In a maritime nation, the number of nautical expressions that have crept into everyday language isn’t that surprising. Sponging, in the doldrums, learning the ropes, on an even keel, loose cannons, and weathering a storm are all terms that have stowed away in mainstream language. (And if only more sailors could smuggle some plain English aboard, sailing trips might help the uninitiated feel slightly less all at sea.) Mastering the sea has been a key strand in our history.

A lot of these expressions have found their way into Business English too: above board, the whole nine yards, chewing the fat, bail out … even bigwigs, skyscrapers and slush funds were originally found at sea. It’s not hard to fathom why: not only do we have a naval history, but there’s an attractive sense of derring-do about some of the language – delivering broadsides, biting bullets, taking someone down a peg or two. The tang in the language is pure sea-salt.

But you can go overboard with analogies. One little phrase I’ve heard too often – at sea and on land – deserves a snub that takes the wind out its sails: plain sailing. Far be it from me to scuttle a treasured expression and run the gauntlet of disapproval, but surely it’s over-reaching itself as a business analogy? It’s sounding a bit pooped, and really should pipe down.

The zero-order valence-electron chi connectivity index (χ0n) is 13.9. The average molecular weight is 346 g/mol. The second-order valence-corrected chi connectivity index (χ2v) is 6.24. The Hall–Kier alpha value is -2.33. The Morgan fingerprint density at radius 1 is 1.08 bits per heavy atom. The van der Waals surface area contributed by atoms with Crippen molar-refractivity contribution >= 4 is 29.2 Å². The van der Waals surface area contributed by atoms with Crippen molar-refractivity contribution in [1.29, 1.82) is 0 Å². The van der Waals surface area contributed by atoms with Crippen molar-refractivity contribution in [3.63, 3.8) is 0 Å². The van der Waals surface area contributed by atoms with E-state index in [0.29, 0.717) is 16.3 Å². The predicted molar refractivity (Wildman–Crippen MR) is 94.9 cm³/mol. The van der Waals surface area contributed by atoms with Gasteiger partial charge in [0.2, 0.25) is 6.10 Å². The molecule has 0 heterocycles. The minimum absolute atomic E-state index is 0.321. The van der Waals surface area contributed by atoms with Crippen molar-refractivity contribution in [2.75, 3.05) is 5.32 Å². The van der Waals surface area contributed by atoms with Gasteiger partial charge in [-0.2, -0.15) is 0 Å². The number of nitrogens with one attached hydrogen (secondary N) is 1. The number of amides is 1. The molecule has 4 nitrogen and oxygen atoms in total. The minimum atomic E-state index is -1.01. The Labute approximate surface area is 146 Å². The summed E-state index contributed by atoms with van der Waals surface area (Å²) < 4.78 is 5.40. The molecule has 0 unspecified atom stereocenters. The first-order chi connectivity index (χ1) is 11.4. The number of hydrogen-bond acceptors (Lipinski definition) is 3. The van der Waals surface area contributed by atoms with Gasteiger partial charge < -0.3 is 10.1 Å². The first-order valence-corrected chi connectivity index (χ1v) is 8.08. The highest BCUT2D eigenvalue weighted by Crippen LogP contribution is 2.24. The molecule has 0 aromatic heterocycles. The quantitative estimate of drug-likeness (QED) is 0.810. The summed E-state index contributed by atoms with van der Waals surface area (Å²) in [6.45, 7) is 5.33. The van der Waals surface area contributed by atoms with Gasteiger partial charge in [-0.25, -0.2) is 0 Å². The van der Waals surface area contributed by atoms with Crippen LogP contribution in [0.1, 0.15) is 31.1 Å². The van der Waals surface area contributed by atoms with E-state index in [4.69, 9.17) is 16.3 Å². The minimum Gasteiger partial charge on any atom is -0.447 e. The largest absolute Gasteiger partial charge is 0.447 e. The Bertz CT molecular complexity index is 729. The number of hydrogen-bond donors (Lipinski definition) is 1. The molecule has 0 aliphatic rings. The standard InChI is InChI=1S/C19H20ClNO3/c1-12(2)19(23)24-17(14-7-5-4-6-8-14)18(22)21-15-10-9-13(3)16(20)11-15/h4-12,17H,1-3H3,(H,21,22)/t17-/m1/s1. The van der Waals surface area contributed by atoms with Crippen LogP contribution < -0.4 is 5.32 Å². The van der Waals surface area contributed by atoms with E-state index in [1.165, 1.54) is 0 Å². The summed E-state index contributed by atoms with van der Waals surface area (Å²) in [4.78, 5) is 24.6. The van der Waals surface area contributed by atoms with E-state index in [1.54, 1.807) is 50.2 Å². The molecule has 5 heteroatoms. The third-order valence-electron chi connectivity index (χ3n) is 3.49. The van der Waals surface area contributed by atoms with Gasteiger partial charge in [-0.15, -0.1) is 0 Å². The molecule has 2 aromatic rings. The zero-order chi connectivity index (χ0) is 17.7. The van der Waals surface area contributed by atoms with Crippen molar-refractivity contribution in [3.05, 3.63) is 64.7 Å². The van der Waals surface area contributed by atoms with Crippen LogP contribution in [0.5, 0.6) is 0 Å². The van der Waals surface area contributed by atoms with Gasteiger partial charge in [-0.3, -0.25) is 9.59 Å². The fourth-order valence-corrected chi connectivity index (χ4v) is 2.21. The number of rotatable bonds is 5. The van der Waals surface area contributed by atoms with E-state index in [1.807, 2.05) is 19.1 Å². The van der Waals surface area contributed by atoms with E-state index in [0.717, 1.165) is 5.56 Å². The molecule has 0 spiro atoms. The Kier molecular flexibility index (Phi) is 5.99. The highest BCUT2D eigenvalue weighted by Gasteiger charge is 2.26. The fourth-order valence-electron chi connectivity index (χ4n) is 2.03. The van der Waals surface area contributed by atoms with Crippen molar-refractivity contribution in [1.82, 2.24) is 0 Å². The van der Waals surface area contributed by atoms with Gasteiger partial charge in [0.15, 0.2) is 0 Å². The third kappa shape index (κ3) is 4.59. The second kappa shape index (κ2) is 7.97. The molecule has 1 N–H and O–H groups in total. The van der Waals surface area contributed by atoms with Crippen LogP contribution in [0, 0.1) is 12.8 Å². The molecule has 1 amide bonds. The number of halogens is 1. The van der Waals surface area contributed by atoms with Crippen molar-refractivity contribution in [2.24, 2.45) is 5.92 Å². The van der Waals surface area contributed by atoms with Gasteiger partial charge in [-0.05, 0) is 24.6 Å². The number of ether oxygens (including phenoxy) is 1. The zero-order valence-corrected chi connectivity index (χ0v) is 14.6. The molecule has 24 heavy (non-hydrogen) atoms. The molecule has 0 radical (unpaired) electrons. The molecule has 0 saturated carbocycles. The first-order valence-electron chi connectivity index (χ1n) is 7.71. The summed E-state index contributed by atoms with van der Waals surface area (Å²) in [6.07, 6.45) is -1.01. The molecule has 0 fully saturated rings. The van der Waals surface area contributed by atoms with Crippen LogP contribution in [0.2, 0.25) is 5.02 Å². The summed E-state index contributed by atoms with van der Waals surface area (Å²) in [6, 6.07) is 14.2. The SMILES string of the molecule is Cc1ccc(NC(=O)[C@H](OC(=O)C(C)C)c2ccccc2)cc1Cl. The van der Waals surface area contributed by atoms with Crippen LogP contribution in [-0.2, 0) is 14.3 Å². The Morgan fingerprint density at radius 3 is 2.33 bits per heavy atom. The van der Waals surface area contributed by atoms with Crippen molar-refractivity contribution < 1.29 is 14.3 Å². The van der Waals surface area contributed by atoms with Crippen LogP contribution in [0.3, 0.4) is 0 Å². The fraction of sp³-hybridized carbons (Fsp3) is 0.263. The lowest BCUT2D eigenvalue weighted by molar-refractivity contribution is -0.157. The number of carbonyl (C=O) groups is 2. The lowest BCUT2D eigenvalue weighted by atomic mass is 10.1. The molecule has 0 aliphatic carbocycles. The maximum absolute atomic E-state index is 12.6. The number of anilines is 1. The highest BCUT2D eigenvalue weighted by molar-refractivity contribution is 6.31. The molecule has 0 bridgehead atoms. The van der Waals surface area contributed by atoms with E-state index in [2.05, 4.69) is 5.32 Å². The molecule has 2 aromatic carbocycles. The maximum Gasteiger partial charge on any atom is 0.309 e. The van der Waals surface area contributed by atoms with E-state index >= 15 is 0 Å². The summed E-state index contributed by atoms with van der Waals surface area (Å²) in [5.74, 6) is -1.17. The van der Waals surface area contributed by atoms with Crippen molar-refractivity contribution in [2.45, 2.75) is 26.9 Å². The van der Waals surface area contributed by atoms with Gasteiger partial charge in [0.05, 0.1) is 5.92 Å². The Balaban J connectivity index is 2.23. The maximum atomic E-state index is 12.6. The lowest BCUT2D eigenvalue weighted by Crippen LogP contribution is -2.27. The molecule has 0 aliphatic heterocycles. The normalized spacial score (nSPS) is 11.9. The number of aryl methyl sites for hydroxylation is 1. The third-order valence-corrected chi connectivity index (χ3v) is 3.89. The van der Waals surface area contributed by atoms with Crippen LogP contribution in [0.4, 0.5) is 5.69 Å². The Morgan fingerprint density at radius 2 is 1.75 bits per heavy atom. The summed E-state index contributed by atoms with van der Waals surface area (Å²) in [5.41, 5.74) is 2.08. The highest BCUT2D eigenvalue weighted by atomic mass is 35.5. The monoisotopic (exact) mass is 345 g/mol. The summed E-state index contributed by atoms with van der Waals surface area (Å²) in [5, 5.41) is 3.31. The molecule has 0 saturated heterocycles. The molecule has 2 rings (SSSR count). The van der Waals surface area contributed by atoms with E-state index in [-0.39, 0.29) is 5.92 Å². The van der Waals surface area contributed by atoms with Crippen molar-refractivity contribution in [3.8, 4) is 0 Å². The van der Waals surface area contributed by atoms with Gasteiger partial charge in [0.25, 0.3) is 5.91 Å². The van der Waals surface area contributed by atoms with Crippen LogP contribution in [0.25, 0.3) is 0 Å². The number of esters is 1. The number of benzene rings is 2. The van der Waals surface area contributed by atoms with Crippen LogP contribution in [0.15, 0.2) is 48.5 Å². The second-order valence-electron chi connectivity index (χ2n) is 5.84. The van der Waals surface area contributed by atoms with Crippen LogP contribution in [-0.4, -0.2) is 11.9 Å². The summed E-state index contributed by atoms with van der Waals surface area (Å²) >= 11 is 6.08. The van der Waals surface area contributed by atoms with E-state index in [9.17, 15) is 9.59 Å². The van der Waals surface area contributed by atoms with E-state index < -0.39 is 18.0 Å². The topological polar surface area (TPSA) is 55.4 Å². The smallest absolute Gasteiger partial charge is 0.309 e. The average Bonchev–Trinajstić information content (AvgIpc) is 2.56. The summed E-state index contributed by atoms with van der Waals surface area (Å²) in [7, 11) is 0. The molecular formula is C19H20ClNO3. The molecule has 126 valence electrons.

Certainly you can come up with a neat sounding comparison between sailing and business. You have a captain to act as leading light, and a team: navigators, deckhands of all varieties, even flunkeys, whipping boys, drifters and idlers. At least one of the crew might be seen as a mainstay. Some organisations – usually the larger ones – even have a figurehead, sometimes dressed to the nines. If you’re unlucky, you might attract a few fly-by-nights as well. And that’s just the crew.

But what about the actual art of it? Like business, you’re free to raise your anchor anywhere in British waters with no qualifications. If you have the capital, buy the boat and set sail. There are qualifications (Competent Crew, Day Skipper, and so on), but no requirement to take them bearing down on you. And on a calm sea with light winds, you’ll probably forge ahead. But you don’t just need a destination and know how to read the charts. You must factor in the tide, wind speed and direction, be aware of hidden obstacles and shallow waters, know how to interpret signs, and how to communicate the right actions to each member of the crew. (Who may mutiny if they’re mishandled too often.)

And you don’t have time to learn these skills when the wind turns, the swell increases, or the boat gybes. Conditions can change at a rate of knots, and you need to know to respond there and then if you’re not going to foul up. Just like leadership on land, captaincy at sea needs the right habits and behaviours to be ingrained and embedded.

Seen at close quarters, the idea of plain sailing doesn’t hold water. For those who fancy themselves as buccaneers, that might be part of the appeal – the ship’s biscuit that feeds their risk appetite. But remember the words of Amelia Earheart:

Flying may not be all plain sailing, but the fun of it is worth the price”

And bear in mind that she came to a bitter end, sadly presumed lost at sea.

[For a list of several more nautical terms that have stowed away in everyday English, go to See the Sea.

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